Marina and the Diamonds rocks out


Photo by MCT Campus

Marina Lambrini Diamandis, known by her stage name Marina and the Diamonds, performs at the Coachella Stage.

By Lucy Kiefert, Round Table reporter

On Nov. 6, I had the pleasure of seeing Marina and the Diamonds in concert.

If I could describe the evening in one word, it would be “electrifying.” I’ve been a fan of Marina for easily three years now and have always admired her for her skills as a musician. I find it a bit cheesy to say that she’s a role model of mine, but that’s the best way I can think to describe her.

A female artist who sings about feeling lost, going through pain and falling in and out of dysfunctional love while still fighting to make it on top of the heap is something that I can relate to.

She does it in a way that makes her stand out among the crowd – possibly because she is so brutally honest and brash in her lyrics (“Don’t do love, don’t do friends / I’m only after success”).

​I’ve also supported her in her advocacy for feminism, but that’s another story in and of itself.

Marina and the Diamonds (Marina Diamandis – despite partial confusion due to the title – is a solo act), a Welsh singer/songwriter,  just recently broke ground in the United States. She performs pop music but isn’t a pop artist. If you’ve never listened to her work, this is hard to understand.

Basically, Diamand’s music has the tempos and melodies of any regular pop song that would be suited for radio play, but her content matter is much darker and more insightful.

She is bubbly without being ditsy, outgoing without being obnoxious, and writes pop music without falling into the confines of a typical “pop artist.” As I described to someone prior to the show asking about what type of music she writes, it’s “indie pop.”

When discussing the content matter on her album “Electra Heart,” it could probably be debated that she mocks the themes a typical female artist in today’s pop culture plays on. Yet, she does it sincerely.

She knows what it is like to be a “housewife, beauty queen, homewrecker, idle teen.” She has even said before that she does not like to refer to Electra Heart (the character her sophomore album is centered around) as an alter ego – a possible method of detaching herself from Electra that she wants to avoid.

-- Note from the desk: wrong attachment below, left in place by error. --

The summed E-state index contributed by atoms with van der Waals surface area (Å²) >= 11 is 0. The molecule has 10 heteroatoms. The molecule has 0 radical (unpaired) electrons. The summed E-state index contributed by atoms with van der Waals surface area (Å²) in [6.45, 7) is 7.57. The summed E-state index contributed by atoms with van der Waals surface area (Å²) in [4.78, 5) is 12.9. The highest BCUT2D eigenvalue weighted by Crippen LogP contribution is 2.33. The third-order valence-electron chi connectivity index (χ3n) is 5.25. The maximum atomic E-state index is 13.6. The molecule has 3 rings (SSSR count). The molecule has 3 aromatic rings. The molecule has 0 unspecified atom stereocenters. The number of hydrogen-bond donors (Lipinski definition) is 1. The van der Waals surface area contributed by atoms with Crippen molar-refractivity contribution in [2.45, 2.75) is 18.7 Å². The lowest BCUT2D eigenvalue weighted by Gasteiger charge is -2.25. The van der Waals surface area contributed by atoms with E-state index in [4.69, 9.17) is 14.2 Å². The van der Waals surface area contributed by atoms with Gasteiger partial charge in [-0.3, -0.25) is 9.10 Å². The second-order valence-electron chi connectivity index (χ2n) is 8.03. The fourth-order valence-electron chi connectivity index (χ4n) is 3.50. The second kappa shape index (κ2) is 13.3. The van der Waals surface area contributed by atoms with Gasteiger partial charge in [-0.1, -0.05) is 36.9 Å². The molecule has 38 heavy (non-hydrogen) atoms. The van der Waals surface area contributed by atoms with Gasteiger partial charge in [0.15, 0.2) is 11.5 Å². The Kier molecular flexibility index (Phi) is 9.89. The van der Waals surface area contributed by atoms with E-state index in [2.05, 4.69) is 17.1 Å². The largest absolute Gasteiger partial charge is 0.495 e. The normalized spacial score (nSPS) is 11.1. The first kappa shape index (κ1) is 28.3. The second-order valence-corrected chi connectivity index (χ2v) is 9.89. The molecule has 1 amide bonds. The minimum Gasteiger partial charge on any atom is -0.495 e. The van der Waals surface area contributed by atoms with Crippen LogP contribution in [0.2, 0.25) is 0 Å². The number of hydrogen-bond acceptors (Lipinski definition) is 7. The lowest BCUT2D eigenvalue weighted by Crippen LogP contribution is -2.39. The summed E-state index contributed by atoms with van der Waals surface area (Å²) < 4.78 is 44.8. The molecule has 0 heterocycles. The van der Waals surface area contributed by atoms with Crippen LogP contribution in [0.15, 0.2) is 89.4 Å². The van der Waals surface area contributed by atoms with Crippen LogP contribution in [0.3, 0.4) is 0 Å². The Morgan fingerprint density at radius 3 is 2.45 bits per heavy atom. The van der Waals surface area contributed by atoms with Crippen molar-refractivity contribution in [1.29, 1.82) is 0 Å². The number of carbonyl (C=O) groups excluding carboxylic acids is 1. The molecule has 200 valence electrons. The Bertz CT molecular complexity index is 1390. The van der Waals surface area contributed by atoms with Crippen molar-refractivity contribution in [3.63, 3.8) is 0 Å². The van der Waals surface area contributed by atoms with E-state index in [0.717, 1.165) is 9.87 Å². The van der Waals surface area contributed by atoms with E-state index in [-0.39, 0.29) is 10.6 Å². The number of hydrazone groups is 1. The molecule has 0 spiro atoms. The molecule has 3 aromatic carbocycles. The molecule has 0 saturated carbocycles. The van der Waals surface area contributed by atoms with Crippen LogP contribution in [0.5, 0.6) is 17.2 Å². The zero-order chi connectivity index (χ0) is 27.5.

Regardless, after seeing Marina in concert, it cannot be denied that she has impeccable performing skills. She hits every note just like on the recording, but makes sure to add flair to liven up the show. She elongates high notes and communicates with the audience.

The concert was divided into three acts, one for each album that Diamandis has put out. Act one is “The Family Jewels,” act two is “Electra Heart” and act three is “FROOT.”

Coming from a devoted fan, the playlist incorporated the perfect blend of songs off of each album. Diamand is concocted a nice balance of mixing punching, upbeat songs with slow, sensual ballads. Opening with “Mowgli’s Road” and finishing off the encore with “Blue” allowed the show to begin with an ominous, anxious mood in the air and close with a bouncy, resolved tone.

Marina rocked the stage with eloquence and elegance the entire night while still maintaining a hint of oddness to appeal to the messages presented in her music. She demanded the attention of the audience, commanded everyone to listen – and they did.

I hope they continue to listen for as long as Marina chooses to pursue her career in music. This girl’s got a lot to say and knows exactly how to say it.